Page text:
Unemployment Benefits Expire Amid Tensions Over the COVID Relief Bill

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Posted: Dec 27, 2020 6:55 PM
Unemployment Benefits Expire Amid Tensions Over the COVID Relief Bill

Source: AP Photo/Julio Cortez

Millions of Americans had unemployment benefits expire Saturday night at midnight eastern time because President Donald Trump has not signed the $900 billion COVID relief bill that Congress sent his way. 

The president warned last week that he would not be signing the bill, but instead would be sending it back to Congress for them to renegotiate. Specifically, he wanted to see the $600 per person direct cash payments upped to $2,000 per person. He also demanded that Congress get rid of the wasteful pork spending found in the bill. 

"It's called the COVID relief bill but it has almost nothing to do with COVID," he explained in his address. "This bill contains $85.5 million for assistance to Cambodia; $134 million to Burma; $1.3 billion for Egypt and Egyptian military, which will go out and buy almost exclusively Russian military equipment; $25 million for democracy and gender programs in Pakistan; $505 million to Beliza, Costa Rica, El Salvador, Guatemala, Honduras, Nicaragua and Panama; $40 million for the Kennedy Center in Washington, D.C., which is not even open for business; $1 billion for the Smithsonian and an additional $154 million for the National Gallery of Art; ... $7 million for reef fish management; $25 million to combat Asian carpe; $2.5 million to count the number of amberjack fish in the Gulf of Mexico, a provision to promote the breeding of fish in federal hatcheries; $3 million in poultry production technology; $2 million to study the impact of downed trees; $566 million for construction projects at the FBI."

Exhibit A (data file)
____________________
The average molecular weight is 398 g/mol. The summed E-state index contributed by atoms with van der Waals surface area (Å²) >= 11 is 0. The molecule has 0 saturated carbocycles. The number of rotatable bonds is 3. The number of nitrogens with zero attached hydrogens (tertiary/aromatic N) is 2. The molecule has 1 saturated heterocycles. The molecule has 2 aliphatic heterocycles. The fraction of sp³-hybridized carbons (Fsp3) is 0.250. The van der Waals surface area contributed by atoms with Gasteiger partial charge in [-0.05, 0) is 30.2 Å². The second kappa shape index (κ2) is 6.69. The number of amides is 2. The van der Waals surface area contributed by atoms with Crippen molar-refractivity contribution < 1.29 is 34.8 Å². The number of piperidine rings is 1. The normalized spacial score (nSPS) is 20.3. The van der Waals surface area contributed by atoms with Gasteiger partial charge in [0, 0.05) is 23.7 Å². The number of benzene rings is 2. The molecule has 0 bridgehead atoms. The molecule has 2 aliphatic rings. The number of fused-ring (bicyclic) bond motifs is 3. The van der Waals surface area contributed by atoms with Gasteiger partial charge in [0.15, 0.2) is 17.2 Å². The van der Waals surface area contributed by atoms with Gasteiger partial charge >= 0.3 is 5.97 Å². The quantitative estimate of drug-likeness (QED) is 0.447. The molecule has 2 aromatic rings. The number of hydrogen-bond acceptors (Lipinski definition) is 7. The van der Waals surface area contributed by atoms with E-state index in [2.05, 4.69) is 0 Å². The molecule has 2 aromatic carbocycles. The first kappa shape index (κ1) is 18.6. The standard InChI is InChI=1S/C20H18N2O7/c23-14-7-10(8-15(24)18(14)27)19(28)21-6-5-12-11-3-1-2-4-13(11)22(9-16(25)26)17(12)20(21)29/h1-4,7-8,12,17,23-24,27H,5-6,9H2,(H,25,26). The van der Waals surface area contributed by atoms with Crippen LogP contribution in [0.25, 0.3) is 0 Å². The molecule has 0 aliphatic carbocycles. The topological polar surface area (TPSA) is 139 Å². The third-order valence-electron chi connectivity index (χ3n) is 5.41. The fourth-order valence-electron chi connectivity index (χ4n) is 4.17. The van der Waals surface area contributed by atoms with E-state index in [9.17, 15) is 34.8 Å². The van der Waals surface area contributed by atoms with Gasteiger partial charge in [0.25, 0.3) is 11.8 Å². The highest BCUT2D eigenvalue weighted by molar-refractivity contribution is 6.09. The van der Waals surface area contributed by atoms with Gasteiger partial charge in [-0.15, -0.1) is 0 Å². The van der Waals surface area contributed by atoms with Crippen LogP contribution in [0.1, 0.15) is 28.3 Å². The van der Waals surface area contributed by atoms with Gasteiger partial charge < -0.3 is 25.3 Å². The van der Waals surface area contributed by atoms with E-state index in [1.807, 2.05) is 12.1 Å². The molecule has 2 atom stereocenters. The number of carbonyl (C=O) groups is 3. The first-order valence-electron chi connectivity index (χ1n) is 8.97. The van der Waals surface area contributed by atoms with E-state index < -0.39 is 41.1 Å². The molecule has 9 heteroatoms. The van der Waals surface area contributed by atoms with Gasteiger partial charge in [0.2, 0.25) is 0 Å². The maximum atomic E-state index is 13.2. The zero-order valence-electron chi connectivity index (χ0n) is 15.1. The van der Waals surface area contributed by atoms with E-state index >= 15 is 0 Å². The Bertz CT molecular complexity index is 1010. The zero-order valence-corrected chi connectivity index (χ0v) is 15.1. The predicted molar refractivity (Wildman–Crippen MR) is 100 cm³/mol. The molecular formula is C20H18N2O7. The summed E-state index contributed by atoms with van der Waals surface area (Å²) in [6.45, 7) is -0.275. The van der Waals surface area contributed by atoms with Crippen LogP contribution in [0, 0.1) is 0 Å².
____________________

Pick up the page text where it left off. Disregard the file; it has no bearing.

During his address to the nation, Trump knocked the Paycheck Protection Program (PPP) loans, saying not enough money is being allocated to small businesses. He referenced the restaurant industry, which has been particularly hard hit by the pandemic and government-ordered lockdowns.

"Congress found plenty of money for foreign countries, lobbyists, and special interests, while sending the bare minimum to the American people who need it," he explained. "It wasn't their fault. It was China's fault."

The president on Saturday renewed his calls for Congress to fix the bill in various tweets on Twitter. 

Late Sunday evening President Trump said "good news" about a COVID relief bill would be coming soon, although he was vague.

Congress is scheduled to return early this week, although it remains unclear whether they have renegotiated with Trump's demands. As it currently stands, the bill has a veto-proof majority, should the president officially decide to go that route. Whether or not Republicans would be willing to vote to override a presidential veto, however, remains to be seen.